I think we can now declare the car an obsolete model which needs to be replaced. Why? Well, let’s look at a couple of things.


  • Cars pollute
  • Cars kill playing children and insecure teenagers
  • Cars lead to unhealthy behaviour (sitting down in a metal bubble instead of walking)
  • Cars are expensive and terrible investments
  • Cars are inefficient as a means of transport in urban areas
  • Cars lead to road rage


  • Cars can take me anywhere quickly once outside a city centre.
  • Cars give me freedom
  • Some cars are beautiful
  • It’s fun to drive too fast with a car
  • My car is a place which I like as I’m on my own there. It’s my temple. A place for reflection.

And so on… We all know these things. A cost-benefit analysis would perhaps be more favorable to cars in remote areas, but in urban areas there is no reason for cars.

New model: The Human

A recent report I read said that human drivers will disappear within a generation. I was a bit disappointed. I had hoped that they will disappear before that. But most people agree that self-driving cars will transform our lives when they come.

I’m curious to see whether self-driving vehicles will solve my problems and still give me the benefits with cars, mentioned in the cost/benefit analysis above.

Let’s list everything  again and see if the self-driving car will change life for the better:

Cost/benefit Change Comment
Cars pollute + Won’t be solved, the self-driving car will still pollute, but much fuel will be saved.
Cars lead to unhealthy behaviour (sitting down in a metal bubble instead of walking) 0 Won’t be solved. We’ll still get fatter and move less.
Cars are inefficient as a means of transport in urban areas. + Won’t be solved. Yes, there will be less congestion, but cities will still be packed with cars.
Cars kill playing children and insecure teenagers +++ This will be solved! Self-driving cars cannot kill children or teenage drivers.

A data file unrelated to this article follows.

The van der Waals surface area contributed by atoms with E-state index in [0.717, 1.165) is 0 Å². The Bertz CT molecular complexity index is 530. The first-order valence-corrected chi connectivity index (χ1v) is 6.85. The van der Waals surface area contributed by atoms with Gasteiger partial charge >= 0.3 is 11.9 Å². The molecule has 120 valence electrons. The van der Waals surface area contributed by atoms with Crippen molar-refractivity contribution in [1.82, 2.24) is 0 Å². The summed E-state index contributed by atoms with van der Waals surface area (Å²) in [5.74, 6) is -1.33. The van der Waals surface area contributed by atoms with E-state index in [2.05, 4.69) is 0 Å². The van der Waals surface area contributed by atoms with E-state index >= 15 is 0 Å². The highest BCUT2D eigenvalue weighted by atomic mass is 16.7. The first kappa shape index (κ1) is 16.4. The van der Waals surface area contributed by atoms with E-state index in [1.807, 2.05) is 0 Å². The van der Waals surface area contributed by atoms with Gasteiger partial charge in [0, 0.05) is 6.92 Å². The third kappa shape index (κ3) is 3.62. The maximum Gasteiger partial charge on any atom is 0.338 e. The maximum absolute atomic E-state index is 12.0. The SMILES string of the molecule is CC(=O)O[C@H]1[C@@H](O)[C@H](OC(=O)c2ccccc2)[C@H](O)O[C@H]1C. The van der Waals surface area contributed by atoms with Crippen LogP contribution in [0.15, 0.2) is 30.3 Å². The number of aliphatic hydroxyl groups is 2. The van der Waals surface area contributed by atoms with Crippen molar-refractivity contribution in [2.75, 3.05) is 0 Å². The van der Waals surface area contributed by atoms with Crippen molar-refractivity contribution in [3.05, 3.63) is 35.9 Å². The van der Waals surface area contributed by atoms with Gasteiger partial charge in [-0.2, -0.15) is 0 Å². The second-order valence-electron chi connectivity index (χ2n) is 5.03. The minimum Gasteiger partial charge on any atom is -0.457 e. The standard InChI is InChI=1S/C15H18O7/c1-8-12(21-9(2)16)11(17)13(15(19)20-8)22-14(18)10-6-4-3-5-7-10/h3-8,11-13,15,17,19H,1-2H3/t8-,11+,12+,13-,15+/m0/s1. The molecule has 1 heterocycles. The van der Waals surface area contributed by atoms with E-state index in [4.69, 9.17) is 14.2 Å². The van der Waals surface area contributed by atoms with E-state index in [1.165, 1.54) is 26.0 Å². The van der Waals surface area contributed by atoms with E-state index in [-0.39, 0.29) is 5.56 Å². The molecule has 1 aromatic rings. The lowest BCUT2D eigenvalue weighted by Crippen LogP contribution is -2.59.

Cars are expensive and terrible investments 0 No change (but at least insurance costs will go down)
Cars lead to road rage +++ Will be solved! We will relax with a book or DVD instead of raging against our fellow machines and motorists.
Cars can take me anywhere quickly once outside a city centre. 0 No change.
Cars give me freedom 0 Same. Future Jack Keroac’s can now even write as they “keep on rolling under the stars”.
Some cars are beautiful 0 No change. Some cars will still be beautiful.
It’s fun to drive too fast with a car This will not be possible any more. Hoons and revheads will disappear and have to get their testosterone levels balanced elsewhere.
My car is a place which I like as I’m on my own there. It’s my temple. A place for reflection. 0 No change. My car will still be a place for reflection.

Yes, the self-driving car will solve some of my issues, but not all of them. We need a better model than the self-driving car. A self-driving car is perhaps what the electric typewriter was to the typewriter; a solution which seemed logical at the time, but didn’t stop the innovation from being disrupted.

I wonder what will disrupt the car in the same way as the car disrupted the horse. I suggest the human.



This blog post is part of a series, which started with some of my issues.. I call this the irresponsibility series, as my inner conservative tells me that the posts and thoughts here are “utterly, completely irresponsible”. In the series, I discuss obsolete and new models for five things which I have issues with: Democracy, Hard Work, Cars, Heroic (or Dickhead) Entrepreneurship and Settling. This series is based on Buckminster Fuller’s excellent quote, which has inspired many of us;

“You never change things by fighting the existing reality.
To change something, build a new model that makes the existing model obsolete.”